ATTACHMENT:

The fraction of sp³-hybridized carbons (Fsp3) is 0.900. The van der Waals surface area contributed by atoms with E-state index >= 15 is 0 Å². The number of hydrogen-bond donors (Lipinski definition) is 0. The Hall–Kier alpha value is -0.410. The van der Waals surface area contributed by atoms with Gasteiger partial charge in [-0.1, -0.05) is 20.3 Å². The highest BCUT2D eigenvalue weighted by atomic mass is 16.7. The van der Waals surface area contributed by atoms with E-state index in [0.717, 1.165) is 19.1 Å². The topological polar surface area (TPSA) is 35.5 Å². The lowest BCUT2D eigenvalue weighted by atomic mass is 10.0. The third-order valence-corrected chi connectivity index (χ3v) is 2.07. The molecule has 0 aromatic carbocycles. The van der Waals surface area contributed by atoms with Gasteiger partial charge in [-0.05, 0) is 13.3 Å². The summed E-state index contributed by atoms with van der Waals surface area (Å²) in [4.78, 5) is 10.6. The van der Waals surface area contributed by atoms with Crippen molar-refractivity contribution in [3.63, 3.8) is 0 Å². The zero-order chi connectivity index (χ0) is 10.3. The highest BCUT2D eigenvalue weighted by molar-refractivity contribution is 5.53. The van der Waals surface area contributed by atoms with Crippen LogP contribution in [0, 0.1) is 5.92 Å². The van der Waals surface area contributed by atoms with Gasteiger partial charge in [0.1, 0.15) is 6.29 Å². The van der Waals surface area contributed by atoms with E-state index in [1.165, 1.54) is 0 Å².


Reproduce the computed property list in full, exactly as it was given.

The fraction of sp³-hybridized carbons (Fsp3) is 0.900. The van der Waals surface area contributed by atoms with E-state index >= 15 is 0 Å². The number of hydrogen-bond donors (Lipinski definition) is 0. The Hall–Kier alpha value is -0.410. The van der Waals surface area contributed by atoms with Gasteiger partial charge in [-0.1, -0.05) is 20.3 Å². The highest BCUT2D eigenvalue weighted by atomic mass is 16.7. The van der Waals surface area contributed by atoms with E-state index in [0.717, 1.165) is 19.1 Å². The topological polar surface area (TPSA) is 35.5 Å². The lowest BCUT2D eigenvalue weighted by atomic mass is 10.0. The third-order valence-corrected chi connectivity index (χ3v) is 2.07. The molecule has 0 aromatic carbocycles. The van der Waals surface area contributed by atoms with Gasteiger partial charge in [-0.05, 0) is 13.3 Å². The summed E-state index contributed by atoms with van der Waals surface area (Å²) in [4.78, 5) is 10.6. The van der Waals surface area contributed by atoms with Crippen molar-refractivity contribution in [3.63, 3.8) is 0 Å². The zero-order chi connectivity index (χ0) is 10.3. The highest BCUT2D eigenvalue weighted by molar-refractivity contribution is 5.53. The van der Waals surface area contributed by atoms with Crippen LogP contribution in [0, 0.1) is 5.92 Å². The van der Waals surface area contributed by atoms with Gasteiger partial charge in [0.1, 0.15) is 6.29 Å². The van der Waals surface area contributed by atoms with E-state index in [1.165, 1.54) is 0 Å².